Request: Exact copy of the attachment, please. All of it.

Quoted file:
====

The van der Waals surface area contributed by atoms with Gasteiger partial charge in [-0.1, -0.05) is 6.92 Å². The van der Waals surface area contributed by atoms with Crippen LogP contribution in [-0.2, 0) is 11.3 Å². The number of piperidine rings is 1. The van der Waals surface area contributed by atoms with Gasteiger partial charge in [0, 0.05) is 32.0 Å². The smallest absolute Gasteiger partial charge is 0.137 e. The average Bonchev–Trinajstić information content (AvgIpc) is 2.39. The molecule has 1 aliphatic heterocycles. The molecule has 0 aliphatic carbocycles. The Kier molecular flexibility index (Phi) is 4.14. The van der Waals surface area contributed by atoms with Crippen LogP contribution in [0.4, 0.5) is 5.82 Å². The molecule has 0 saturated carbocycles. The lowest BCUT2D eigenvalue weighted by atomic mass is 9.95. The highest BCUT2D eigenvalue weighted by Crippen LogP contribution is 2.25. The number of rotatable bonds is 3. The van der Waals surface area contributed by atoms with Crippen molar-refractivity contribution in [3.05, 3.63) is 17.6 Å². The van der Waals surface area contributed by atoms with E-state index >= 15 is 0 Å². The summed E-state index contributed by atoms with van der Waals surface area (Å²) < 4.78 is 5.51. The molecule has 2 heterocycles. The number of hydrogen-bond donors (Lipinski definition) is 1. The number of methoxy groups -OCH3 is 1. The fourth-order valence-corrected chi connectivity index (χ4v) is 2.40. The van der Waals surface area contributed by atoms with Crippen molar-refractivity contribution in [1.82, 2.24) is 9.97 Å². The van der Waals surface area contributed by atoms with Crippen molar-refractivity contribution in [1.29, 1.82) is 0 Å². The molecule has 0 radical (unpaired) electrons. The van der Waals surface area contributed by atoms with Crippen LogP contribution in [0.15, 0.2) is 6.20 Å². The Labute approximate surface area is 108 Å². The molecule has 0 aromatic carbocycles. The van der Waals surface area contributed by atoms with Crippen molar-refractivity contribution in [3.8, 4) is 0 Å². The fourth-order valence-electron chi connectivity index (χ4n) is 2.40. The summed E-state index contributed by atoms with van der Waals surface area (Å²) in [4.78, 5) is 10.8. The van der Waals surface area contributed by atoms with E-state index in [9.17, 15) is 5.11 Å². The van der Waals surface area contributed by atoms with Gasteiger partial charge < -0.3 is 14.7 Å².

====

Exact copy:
The van der Waals surface area contributed by atoms with Gasteiger partial charge in [-0.1, -0.05) is 6.92 Å². The van der Waals surface area contributed by atoms with Crippen LogP contribution in [-0.2, 0) is 11.3 Å². The number of piperidine rings is 1. The van der Waals surface area contributed by atoms with Gasteiger partial charge in [0, 0.05) is 32.0 Å². The smallest absolute Gasteiger partial charge is 0.137 e. The average Bonchev–Trinajstić information content (AvgIpc) is 2.39. The molecule has 1 aliphatic heterocycles. The molecule has 0 aliphatic carbocycles. The Kier molecular flexibility index (Phi) is 4.14. The van der Waals surface area contributed by atoms with Crippen LogP contribution in [0.4, 0.5) is 5.82 Å². The molecule has 0 saturated carbocycles. The lowest BCUT2D eigenvalue weighted by atomic mass is 9.95. The highest BCUT2D eigenvalue weighted by Crippen LogP contribution is 2.25. The number of rotatable bonds is 3. The van der Waals surface area contributed by atoms with Crippen molar-refractivity contribution in [3.05, 3.63) is 17.6 Å². The van der Waals surface area contributed by atoms with E-state index >= 15 is 0 Å². The summed E-state index contributed by atoms with van der Waals surface area (Å²) < 4.78 is 5.51. The molecule has 2 heterocycles. The number of hydrogen-bond donors (Lipinski definition) is 1. The number of methoxy groups -OCH3 is 1. The fourth-order valence-corrected chi connectivity index (χ4v) is 2.40. The van der Waals surface area contributed by atoms with Crippen molar-refractivity contribution in [1.82, 2.24) is 9.97 Å². The van der Waals surface area contributed by atoms with Crippen molar-refractivity contribution in [1.29, 1.82) is 0 Å². The molecule has 0 radical (unpaired) electrons. The van der Waals surface area contributed by atoms with Crippen LogP contribution in [0.15, 0.2) is 6.20 Å². The Labute approximate surface area is 108 Å². The molecule has 0 aromatic carbocycles. The van der Waals surface area contributed by atoms with Crippen molar-refractivity contribution in [3.8, 4) is 0 Å². The fourth-order valence-electron chi connectivity index (χ4n) is 2.40. The summed E-state index contributed by atoms with van der Waals surface area (Å²) in [4.78, 5) is 10.8. The van der Waals surface area contributed by atoms with E-state index in [9.17, 15) is 5.11 Å². The van der Waals surface area contributed by atoms with Gasteiger partial charge < -0.3 is 14.7 Å².